Corbières and Minervois – Where Syrah and Carignan Shine

Kicking off 2018, our French Winophiles group digs into two appellations in southern France within the Languedoc: Corbières and Minervois. This is where several organic and some biodynamic wines true to their terroir are found.

And where value, variety, and consistency are present and winemakers experiment and innovate.

I received two sample bottles, sharing one at a small dinner gathering with friends: people less schooled in wine, but who know what they like. It was a great an opportunity to get each person’s feedback, discussing the wine in detail.

The Languedoc Where and What

The Languedoc lies below the center of the country in the basis of the Mediterranean, and stretching from Montpellier to above the Spanish border. It’s referred to as “Languedoc-Roussillon” and treated as one unit. But they are independent regions with different characters- Languedoc more French and Roussillon more Spanish/Catalan.

It’s wide and vast with a plethora of soils and significant topographical diversity on which roughly 200,000 hectares (530,000 acres) of grapevines are planted. Historically, Languedoc wines were Carignan-based GSM blends (Grenache, Syrah, Mourvédre) however its newer appellations favor Syrah and Grenache.

Some winemakers bottle under VDP (Vins de Pays), or IGP (Indication Géographic Protégée), which is the Europe-wide equivalent. VDP/IGP links a wine to geographic origin but in a less precise way than AOP, meaning minimal rules about grape variety percentages, what you can and cannot do, etc. Looser rules mean innovation and experimentation are possible.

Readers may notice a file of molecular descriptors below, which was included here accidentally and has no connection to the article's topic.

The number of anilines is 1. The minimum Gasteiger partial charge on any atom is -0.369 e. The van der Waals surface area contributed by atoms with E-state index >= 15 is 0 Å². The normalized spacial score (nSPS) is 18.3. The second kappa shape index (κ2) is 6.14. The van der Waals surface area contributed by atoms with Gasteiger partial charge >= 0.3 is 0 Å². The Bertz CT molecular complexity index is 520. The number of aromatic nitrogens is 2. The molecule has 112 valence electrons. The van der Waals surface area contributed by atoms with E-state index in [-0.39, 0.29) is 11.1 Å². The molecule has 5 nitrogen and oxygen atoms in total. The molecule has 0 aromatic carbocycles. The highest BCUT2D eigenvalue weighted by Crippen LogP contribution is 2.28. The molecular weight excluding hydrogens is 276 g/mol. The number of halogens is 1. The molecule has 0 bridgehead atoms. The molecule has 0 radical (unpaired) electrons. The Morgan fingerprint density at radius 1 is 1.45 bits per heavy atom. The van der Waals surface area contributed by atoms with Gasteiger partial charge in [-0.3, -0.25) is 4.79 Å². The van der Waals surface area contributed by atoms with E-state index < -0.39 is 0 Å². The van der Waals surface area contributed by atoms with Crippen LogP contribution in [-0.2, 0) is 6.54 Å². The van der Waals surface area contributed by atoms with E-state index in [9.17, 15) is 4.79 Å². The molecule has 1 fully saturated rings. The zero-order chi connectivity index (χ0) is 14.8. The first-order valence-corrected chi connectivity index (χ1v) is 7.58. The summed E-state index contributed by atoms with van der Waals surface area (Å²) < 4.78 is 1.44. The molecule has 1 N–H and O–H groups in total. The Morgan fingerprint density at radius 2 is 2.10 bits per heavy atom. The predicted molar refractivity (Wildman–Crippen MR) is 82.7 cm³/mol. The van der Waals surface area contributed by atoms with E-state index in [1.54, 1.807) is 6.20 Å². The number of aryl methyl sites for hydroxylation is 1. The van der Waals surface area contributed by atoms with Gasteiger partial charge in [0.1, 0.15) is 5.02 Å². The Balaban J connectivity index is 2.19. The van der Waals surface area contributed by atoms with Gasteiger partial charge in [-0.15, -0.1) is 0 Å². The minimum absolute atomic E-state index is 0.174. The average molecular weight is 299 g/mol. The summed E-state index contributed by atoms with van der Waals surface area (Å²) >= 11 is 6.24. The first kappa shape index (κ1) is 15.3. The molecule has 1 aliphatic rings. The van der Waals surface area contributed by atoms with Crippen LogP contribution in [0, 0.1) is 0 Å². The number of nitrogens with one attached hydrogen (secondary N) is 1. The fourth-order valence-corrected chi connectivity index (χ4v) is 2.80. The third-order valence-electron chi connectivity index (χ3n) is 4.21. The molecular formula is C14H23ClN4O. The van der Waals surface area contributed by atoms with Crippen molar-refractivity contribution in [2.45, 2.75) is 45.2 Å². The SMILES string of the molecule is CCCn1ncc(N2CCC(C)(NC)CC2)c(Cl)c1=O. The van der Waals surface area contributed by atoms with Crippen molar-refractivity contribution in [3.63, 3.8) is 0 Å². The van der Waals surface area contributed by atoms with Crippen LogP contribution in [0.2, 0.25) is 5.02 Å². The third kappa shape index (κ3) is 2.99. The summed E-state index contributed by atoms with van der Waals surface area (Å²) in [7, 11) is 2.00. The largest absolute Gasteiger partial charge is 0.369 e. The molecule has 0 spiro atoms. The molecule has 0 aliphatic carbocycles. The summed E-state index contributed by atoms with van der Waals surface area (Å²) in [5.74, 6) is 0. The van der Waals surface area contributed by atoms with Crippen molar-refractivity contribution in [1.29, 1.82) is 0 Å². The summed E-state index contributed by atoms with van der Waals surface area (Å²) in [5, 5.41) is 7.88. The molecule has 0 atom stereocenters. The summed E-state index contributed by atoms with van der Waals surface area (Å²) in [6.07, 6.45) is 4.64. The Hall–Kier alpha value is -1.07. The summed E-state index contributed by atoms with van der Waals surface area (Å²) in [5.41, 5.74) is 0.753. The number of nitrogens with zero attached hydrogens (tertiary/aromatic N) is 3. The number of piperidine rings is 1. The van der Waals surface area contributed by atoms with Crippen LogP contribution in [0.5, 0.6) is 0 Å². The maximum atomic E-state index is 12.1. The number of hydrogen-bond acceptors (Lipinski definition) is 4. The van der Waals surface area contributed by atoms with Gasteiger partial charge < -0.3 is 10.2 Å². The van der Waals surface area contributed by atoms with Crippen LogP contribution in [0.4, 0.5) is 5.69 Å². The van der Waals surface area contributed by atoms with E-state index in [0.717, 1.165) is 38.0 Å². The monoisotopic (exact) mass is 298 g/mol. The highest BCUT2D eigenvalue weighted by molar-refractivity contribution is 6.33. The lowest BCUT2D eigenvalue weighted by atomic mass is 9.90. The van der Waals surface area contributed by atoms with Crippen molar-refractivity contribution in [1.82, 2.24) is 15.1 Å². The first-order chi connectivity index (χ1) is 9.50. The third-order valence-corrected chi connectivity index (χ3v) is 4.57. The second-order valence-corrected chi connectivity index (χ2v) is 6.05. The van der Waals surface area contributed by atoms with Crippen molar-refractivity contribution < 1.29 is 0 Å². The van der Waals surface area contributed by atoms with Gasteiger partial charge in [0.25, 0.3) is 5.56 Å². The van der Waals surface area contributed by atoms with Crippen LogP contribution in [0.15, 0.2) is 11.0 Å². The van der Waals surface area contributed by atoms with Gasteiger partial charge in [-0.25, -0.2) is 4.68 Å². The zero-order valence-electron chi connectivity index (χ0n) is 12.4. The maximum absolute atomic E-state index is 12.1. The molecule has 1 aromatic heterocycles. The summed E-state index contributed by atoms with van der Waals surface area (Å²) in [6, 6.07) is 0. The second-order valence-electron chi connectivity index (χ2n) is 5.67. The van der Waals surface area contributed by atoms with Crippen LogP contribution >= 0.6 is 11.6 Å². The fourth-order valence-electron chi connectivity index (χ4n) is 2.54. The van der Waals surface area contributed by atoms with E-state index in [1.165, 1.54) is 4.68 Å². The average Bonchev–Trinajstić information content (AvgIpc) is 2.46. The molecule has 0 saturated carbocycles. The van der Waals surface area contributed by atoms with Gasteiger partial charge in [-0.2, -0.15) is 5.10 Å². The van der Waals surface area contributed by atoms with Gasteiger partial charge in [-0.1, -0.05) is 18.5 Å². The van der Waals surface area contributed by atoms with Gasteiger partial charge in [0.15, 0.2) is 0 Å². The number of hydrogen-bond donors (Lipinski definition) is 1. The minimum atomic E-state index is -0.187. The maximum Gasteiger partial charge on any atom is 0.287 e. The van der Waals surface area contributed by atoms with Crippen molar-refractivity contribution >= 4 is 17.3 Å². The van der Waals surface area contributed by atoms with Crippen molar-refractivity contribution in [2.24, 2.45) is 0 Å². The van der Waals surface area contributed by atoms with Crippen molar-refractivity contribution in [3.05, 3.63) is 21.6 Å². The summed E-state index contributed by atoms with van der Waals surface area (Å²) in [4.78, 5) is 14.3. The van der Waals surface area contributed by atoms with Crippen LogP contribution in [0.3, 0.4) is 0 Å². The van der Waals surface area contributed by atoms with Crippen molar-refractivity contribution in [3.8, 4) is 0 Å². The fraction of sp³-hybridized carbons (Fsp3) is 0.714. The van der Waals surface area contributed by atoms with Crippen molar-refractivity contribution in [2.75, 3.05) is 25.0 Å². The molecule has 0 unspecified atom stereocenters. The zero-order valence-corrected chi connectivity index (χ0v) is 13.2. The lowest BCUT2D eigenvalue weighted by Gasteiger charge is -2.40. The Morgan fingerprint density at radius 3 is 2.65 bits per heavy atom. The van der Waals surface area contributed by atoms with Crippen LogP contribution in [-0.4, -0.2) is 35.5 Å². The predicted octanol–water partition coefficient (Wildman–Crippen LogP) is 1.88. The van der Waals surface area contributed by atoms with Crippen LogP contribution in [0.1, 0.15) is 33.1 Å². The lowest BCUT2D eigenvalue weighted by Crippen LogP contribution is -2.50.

Languedoc Roussillon map

Map courtesy of www.vineyards.com

Corbières and Minervois 101

Two appellations lie within the Languedoc: the Corbières and Minervois AOPs (Appellation d’Origine Protégée). Both are focused on red wines made from Syrah, Grenache, Mourvèdre, Carignan, Cinsault, and Lladoner Pelut in differing proportions. They deliver a small amount of noteworthy whites made primarily from Grenache Blanc, Bourboulenc, Marsanne, Roussanne, Viognier, Vermentino (Rolle), and Maccabeu (Viura). Several other grapes grow there too. Here are the defining characteristics of each.

Minervois – Great Wines of the Winds

The Minervois is smaller than Corbières where wines tend toward fruit purity, voluminous, less tannic, and easier drinking. One might imply Minervois is a little smoother and suppler than Corbières. Reds are predominantly Syrah based.

Soils are clay-limestone, sandstone, marble, and schist. There is one Cru: Minervois-La-Livinière in the northern part of the AOP.